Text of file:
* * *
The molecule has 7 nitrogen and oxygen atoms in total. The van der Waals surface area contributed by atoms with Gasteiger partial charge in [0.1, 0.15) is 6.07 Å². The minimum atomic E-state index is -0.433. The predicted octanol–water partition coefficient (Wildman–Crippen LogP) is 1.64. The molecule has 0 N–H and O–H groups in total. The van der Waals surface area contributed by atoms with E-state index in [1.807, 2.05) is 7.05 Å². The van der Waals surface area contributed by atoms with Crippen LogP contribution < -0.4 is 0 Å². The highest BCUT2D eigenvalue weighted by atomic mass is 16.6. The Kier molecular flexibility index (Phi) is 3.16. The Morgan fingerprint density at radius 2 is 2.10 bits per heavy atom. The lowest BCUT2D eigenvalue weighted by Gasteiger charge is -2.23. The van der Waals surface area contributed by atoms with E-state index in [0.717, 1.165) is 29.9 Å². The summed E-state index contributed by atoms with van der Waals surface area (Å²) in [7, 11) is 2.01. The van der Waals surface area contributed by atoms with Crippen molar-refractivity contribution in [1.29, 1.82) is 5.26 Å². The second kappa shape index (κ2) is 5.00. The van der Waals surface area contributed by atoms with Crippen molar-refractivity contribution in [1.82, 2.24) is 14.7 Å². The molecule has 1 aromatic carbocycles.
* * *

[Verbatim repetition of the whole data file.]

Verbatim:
The molecule has 7 nitrogen and oxygen atoms in total. The van der Waals surface area contributed by atoms with Gasteiger partial charge in [0.1, 0.15) is 6.07 Å². The minimum atomic E-state index is -0.433. The predicted octanol–water partition coefficient (Wildman–Crippen LogP) is 1.64. The molecule has 0 N–H and O–H groups in total. The van der Waals surface area contributed by atoms with E-state index in [1.807, 2.05) is 7.05 Å². The van der Waals surface area contributed by atoms with Crippen LogP contribution < -0.4 is 0 Å². The highest BCUT2D eigenvalue weighted by atomic mass is 16.6. The Kier molecular flexibility index (Phi) is 3.16. The Morgan fingerprint density at radius 2 is 2.10 bits per heavy atom. The lowest BCUT2D eigenvalue weighted by Gasteiger charge is -2.23. The van der Waals surface area contributed by atoms with E-state index in [0.717, 1.165) is 29.9 Å². The summed E-state index contributed by atoms with van der Waals surface area (Å²) in [7, 11) is 2.01. The van der Waals surface area contributed by atoms with Crippen molar-refractivity contribution in [1.29, 1.82) is 5.26 Å². The second kappa shape index (κ2) is 5.00. The van der Waals surface area contributed by atoms with Crippen molar-refractivity contribution in [1.82, 2.24) is 14.7 Å². The molecule has 1 aromatic carbocycles.